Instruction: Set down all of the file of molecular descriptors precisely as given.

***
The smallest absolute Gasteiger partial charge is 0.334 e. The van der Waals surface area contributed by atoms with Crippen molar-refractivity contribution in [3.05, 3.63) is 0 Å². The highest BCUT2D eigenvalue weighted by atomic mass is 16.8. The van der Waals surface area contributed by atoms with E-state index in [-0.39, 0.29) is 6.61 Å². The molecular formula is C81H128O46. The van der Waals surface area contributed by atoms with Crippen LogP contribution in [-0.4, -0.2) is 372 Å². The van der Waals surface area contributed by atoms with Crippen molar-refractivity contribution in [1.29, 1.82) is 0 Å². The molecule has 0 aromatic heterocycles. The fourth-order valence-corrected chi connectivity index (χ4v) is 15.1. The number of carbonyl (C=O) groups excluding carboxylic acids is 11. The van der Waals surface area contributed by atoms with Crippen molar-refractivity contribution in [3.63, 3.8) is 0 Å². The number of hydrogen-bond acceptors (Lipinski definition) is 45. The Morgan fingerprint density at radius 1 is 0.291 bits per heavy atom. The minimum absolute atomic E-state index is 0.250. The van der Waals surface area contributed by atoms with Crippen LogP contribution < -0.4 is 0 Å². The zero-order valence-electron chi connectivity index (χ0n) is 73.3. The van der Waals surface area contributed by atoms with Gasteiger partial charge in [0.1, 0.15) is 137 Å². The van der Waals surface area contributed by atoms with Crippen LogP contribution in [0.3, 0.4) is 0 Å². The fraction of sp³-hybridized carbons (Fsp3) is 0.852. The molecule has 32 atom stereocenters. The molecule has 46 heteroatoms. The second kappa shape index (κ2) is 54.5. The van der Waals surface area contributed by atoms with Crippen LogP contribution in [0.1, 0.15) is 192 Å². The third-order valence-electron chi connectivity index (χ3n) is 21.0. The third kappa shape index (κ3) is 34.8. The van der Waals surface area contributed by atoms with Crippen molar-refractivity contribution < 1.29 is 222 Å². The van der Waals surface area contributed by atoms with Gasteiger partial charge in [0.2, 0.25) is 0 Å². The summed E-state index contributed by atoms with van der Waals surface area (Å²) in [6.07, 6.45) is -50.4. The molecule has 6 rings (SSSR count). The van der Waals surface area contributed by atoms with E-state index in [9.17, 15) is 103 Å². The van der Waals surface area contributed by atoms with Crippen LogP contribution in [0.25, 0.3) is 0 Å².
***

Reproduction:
The smallest absolute Gasteiger partial charge is 0.334 e. The van der Waals surface area contributed by atoms with Crippen molar-refractivity contribution in [3.05, 3.63) is 0 Å². The highest BCUT2D eigenvalue weighted by atomic mass is 16.8. The van der Waals surface area contributed by atoms with E-state index in [-0.39, 0.29) is 6.61 Å². The molecular formula is C81H128O46. The van der Waals surface area contributed by atoms with Crippen LogP contribution in [-0.4, -0.2) is 372 Å². The van der Waals surface area contributed by atoms with Crippen molar-refractivity contribution in [1.29, 1.82) is 0 Å². The molecule has 0 aromatic heterocycles. The fourth-order valence-corrected chi connectivity index (χ4v) is 15.1. The number of carbonyl (C=O) groups excluding carboxylic acids is 11. The van der Waals surface area contributed by atoms with Crippen molar-refractivity contribution in [3.63, 3.8) is 0 Å². The number of hydrogen-bond acceptors (Lipinski definition) is 45. The Morgan fingerprint density at radius 1 is 0.291 bits per heavy atom. The minimum absolute atomic E-state index is 0.250. The van der Waals surface area contributed by atoms with Crippen LogP contribution < -0.4 is 0 Å². The zero-order valence-electron chi connectivity index (χ0n) is 73.3. The van der Waals surface area contributed by atoms with Gasteiger partial charge in [0.1, 0.15) is 137 Å². The van der Waals surface area contributed by atoms with Crippen LogP contribution in [0.3, 0.4) is 0 Å². The fraction of sp³-hybridized carbons (Fsp3) is 0.852. The molecule has 32 atom stereocenters. The molecule has 46 heteroatoms. The second kappa shape index (κ2) is 54.5. The van der Waals surface area contributed by atoms with Crippen LogP contribution in [0.1, 0.15) is 192 Å². The third-order valence-electron chi connectivity index (χ3n) is 21.0. The third kappa shape index (κ3) is 34.8. The van der Waals surface area contributed by atoms with Crippen molar-refractivity contribution < 1.29 is 222 Å². The van der Waals surface area contributed by atoms with Gasteiger partial charge in [0.2, 0.25) is 0 Å². The summed E-state index contributed by atoms with van der Waals surface area (Å²) in [6.07, 6.45) is -50.4. The molecule has 6 rings (SSSR count). The van der Waals surface area contributed by atoms with E-state index in [9.17, 15) is 103 Å². The van der Waals surface area contributed by atoms with Crippen LogP contribution in [0.25, 0.3) is 0 Å².